The village also hosts the "Dalkey Lobster Festival" in late August, which "showcases local seafood and global jazz musicians".
There are 5 schools in Dalkey:
Cuala CLG, a Gaelic Athletic Association sports club, and Dalkey United, an association football club, are both based at Hyde Park. Early in his soccer career, Paul McGrath played for Dalkey United. In the 1940s, the town produced another international footballer, Peter Farrell. It has set up an athletics club, the Dalkey Dashers. Dalkey Rowing Club is based at Coliemore Harbour and Kayaking is taught at Bulloch. Dalkey Sea Scouts keep two old sailing boats at Bulloch Harbour.
The Vico Bathing Place and Whiterock Beach, accessed off Vico Road, offer sea swims. Both have changing shelters.
Sandycove Beach and the adjacent 'Forty Foot' bathing place are a short distance away, beside the Joyce Tower.
Dalkey Sound and the islands beyond are used as scuba diving locations.
The current Dalkey railway station was opened on 10 July 1854. The station is served by the DART electric rail system which affords quick access to and from Dublin City Centre. Clifftop views of Dalkey Island and Killiney Bay are afforded as the train emerges from a short tunnel just south of Dalkey Station.
An Aircoach service with a stop at Hyde Road links the area with Dublin Airport. Go-Ahead Ireland and Dublin Bus services 7D, 59 and 111 link the area with the nearby seaside town of Dún Laoghaire and the city centre.
Dalkey is the original hometown of two Irish writers: novelists Maeve Binchy and playwright Hugh Leonard. It is also the setting for Flann O'Brien's novel The Dalkey Archive. Several well-known Irish and international music figures -- including U2 members Bono and The Edge, Enya, Chris de Burgh and Van Morrison -- have also bought residences in the area. Film director Neil Jordan lives in the town.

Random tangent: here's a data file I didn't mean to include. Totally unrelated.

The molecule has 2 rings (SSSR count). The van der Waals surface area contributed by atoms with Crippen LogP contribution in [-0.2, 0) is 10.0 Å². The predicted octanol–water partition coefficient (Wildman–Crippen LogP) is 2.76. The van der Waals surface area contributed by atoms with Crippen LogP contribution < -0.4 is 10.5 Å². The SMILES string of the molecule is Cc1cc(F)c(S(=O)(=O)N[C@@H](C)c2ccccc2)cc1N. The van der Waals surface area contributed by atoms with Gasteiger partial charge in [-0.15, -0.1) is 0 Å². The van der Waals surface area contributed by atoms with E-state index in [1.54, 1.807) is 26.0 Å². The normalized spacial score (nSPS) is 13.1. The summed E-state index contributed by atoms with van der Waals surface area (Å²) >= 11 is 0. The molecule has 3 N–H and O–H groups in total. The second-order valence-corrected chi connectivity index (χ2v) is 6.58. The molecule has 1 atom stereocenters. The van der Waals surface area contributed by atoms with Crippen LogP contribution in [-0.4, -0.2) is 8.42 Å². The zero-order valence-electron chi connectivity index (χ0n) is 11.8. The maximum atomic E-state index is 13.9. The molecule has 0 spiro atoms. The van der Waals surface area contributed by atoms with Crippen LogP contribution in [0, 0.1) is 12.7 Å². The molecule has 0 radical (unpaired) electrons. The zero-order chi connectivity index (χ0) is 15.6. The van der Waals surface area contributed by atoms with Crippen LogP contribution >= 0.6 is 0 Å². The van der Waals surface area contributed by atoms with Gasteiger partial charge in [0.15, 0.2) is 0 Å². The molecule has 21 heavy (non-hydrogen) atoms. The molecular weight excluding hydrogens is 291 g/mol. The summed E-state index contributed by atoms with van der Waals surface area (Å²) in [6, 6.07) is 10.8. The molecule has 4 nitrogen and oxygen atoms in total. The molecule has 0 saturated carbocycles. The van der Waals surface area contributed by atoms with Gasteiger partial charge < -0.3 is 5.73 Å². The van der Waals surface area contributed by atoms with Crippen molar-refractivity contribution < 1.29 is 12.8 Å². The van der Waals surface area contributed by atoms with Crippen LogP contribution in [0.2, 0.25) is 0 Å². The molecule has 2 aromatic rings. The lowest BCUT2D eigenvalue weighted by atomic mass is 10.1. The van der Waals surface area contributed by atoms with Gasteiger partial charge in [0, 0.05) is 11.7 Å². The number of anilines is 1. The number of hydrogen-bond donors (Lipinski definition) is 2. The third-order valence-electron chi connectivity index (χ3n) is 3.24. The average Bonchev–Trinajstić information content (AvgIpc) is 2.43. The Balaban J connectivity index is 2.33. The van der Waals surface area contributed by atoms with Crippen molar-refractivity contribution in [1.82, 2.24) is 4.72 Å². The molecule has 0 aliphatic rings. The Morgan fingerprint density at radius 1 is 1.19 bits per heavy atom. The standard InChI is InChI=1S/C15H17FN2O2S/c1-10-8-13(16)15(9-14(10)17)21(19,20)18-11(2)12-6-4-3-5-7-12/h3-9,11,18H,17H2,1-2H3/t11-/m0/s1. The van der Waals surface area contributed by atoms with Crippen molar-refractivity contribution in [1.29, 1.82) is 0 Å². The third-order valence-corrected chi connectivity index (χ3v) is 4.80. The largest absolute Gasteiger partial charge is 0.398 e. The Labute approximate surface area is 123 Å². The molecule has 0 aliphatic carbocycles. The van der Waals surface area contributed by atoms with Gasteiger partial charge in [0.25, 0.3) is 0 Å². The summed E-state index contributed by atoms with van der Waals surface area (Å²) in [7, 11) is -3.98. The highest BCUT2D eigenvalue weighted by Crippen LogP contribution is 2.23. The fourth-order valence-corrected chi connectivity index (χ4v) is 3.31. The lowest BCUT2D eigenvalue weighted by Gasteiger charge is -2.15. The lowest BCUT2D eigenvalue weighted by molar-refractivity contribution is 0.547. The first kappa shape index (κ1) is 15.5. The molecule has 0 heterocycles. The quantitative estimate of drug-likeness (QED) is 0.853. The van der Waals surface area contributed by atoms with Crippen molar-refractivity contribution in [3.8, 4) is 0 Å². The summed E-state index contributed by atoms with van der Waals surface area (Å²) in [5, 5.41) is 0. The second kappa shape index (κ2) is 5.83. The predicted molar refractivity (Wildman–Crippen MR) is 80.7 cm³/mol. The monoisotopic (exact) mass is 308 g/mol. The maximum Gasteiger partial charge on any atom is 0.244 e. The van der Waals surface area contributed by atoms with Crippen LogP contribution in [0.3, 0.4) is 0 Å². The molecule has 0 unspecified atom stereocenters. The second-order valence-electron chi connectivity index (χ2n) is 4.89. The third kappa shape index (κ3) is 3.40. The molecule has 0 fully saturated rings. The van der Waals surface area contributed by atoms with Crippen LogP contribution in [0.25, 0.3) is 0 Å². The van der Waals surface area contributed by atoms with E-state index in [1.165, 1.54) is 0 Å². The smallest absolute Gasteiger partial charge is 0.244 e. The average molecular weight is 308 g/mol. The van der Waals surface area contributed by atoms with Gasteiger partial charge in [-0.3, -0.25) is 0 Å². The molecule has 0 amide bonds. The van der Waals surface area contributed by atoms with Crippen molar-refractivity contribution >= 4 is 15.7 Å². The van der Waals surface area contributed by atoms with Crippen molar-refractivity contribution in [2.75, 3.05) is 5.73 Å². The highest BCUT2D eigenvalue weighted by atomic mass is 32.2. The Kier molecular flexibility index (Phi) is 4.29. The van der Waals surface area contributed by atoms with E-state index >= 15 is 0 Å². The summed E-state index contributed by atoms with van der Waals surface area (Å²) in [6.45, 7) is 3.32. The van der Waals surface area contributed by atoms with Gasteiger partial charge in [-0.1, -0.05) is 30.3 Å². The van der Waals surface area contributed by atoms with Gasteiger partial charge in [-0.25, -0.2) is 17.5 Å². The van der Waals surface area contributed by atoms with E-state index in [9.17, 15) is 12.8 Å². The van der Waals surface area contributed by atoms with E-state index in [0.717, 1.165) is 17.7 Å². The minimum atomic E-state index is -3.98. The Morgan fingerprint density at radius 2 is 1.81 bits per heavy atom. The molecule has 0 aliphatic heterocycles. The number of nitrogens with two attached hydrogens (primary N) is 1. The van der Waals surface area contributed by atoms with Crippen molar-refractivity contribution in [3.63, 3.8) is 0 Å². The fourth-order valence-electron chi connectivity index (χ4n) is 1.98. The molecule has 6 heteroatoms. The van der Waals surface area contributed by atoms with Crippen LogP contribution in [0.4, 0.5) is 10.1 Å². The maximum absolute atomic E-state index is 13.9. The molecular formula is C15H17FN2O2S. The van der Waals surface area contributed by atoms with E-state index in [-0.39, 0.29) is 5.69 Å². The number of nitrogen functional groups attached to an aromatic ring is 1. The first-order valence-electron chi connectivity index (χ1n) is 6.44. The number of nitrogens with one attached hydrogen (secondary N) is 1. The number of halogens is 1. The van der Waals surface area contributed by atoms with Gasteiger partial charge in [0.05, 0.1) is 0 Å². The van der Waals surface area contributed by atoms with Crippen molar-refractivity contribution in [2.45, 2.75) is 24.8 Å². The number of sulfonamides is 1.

Singer Lisa Stansfield is a former resident.
George Bernard Shaw has a close association with the area. He lived in Torca Cottage on Dalkey Hill from 1866 to 1874.
Matt Damon, his wife and their three youngest daughters resided in Dalkey during the COVID-19 pandemic. Damon had arrived in Dalkey to shoot scenes in The Last Duel, a medieval drama directed by Ridley Scott, just before production on the film was suspended in mid-March.
One of the patron saints of Dalkey is St. Begnet, a probable 7th century figure. A ruined church and a holy well on Dalkey Island are named for her, as is another ruined church near the town centre.
This putative elective monarchy is a tradition of the people of Dalkey. The freemen of Dalkey inherited the right to elect this King through the boredom of young bloods in Dublin in 1787. They formed a club into which they roped wits, poets and thinkers. They summoned "Pimlico Parliament" - named after the Liberties, Dublin, and from an assembly room they hurled broadsides at the country's humbug and the pomposity of Dublin Castle and its hacks.
The full title is "King of Dalkey, Emperor of the Vikings, Prince of the Holy Island of Magee, Baron of Bulloch, Seigneur of Sandycove, Defender of the Faith and Respector of All Others, Elector of Lambay and Ireland's Eye, and Sovereign of the Most Illustrious Order of the Lobster and Periwinkle." During the years twenty knee-breeched courtiers in 18th century costume attended the King of Dalkey on Coronation Day. In later times the costumes were hired from a theatrical costumiers in Dublin.
More than 420 attended the regal procession, carnival and coronation on 20 August 1797 as Stephen Armitage (pawnbroker and printer) became "King Stephen the First, King of Dalkey". Then came the 1798 Rising and its ensuing political unrest, that interrupted this putative cultural monarchy. However, the tradition was revived in 1850, 1934, in 1965 as part of a week-long festival, again in 1983, and still continues. The current King is the local sacristan, Finbarr Madden.
Local tradition says that Hugh Dempsey was crowned "King of Dalkey" about 1780. On the south side of the old church lies another stone which says: "This stone was erected by Mr. Murtagh Dempsey of the City of Dublin in Memory of his affectionate son Hugh Dempsey blockmake of said City who departed this Life April 7th 1790."
Dalkey has become .. one of Dublin's most affluent suburbs